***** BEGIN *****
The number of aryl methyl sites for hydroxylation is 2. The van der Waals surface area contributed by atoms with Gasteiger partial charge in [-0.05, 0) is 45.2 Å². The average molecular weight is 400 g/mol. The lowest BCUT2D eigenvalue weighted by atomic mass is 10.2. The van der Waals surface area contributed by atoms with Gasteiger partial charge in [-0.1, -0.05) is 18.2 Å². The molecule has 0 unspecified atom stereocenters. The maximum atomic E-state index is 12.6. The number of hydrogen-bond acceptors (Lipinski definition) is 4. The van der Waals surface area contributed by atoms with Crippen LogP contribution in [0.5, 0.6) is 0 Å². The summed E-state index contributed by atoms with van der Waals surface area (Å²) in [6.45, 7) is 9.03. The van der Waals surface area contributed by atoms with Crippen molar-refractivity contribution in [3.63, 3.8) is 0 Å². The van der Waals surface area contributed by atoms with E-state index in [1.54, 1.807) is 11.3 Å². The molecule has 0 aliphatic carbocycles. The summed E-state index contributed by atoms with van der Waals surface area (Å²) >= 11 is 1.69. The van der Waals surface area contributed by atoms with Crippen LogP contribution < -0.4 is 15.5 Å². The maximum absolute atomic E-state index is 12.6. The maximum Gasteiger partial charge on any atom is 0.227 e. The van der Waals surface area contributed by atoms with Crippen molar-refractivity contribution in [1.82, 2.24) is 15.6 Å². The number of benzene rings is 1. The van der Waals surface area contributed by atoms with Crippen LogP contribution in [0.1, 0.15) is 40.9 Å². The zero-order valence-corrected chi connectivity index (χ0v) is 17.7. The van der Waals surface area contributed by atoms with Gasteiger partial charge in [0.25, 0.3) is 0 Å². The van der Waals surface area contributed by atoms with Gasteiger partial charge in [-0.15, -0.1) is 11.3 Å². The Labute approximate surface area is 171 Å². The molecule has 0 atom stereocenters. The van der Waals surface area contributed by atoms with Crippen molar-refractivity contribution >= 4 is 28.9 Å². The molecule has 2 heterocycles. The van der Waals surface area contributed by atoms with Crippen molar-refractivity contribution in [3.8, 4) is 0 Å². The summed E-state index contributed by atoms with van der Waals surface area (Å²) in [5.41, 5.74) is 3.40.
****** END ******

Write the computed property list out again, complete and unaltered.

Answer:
The number of aryl methyl sites for hydroxylation is 2. The van der Waals surface area contributed by atoms with Gasteiger partial charge in [-0.05, 0) is 45.2 Å². The average molecular weight is 400 g/mol. The lowest BCUT2D eigenvalue weighted by atomic mass is 10.2. The van der Waals surface area contributed by atoms with Gasteiger partial charge in [-0.1, -0.05) is 18.2 Å². The molecule has 0 unspecified atom stereocenters. The maximum atomic E-state index is 12.6. The number of hydrogen-bond acceptors (Lipinski definition) is 4. The van der Waals surface area contributed by atoms with Crippen LogP contribution in [0.5, 0.6) is 0 Å². The summed E-state index contributed by atoms with van der Waals surface area (Å²) in [6.45, 7) is 9.03. The van der Waals surface area contributed by atoms with Crippen molar-refractivity contribution in [3.63, 3.8) is 0 Å². The van der Waals surface area contributed by atoms with E-state index in [1.54, 1.807) is 11.3 Å². The molecule has 0 aliphatic carbocycles. The summed E-state index contributed by atoms with van der Waals surface area (Å²) >= 11 is 1.69. The van der Waals surface area contributed by atoms with Crippen LogP contribution < -0.4 is 15.5 Å². The maximum absolute atomic E-state index is 12.6. The maximum Gasteiger partial charge on any atom is 0.227 e. The van der Waals surface area contributed by atoms with Crippen molar-refractivity contribution in [1.82, 2.24) is 15.6 Å². The number of benzene rings is 1. The van der Waals surface area contributed by atoms with Crippen LogP contribution in [0.1, 0.15) is 40.9 Å². The zero-order valence-corrected chi connectivity index (χ0v) is 17.7. The van der Waals surface area contributed by atoms with Gasteiger partial charge in [0.25, 0.3) is 0 Å². The van der Waals surface area contributed by atoms with Gasteiger partial charge in [-0.15, -0.1) is 11.3 Å². The Labute approximate surface area is 171 Å². The molecule has 0 atom stereocenters. The van der Waals surface area contributed by atoms with Crippen molar-refractivity contribution >= 4 is 28.9 Å². The molecule has 2 heterocycles. The van der Waals surface area contributed by atoms with Crippen molar-refractivity contribution in [3.8, 4) is 0 Å². The summed E-state index contributed by atoms with van der Waals surface area (Å²) in [5.41, 5.74) is 3.40.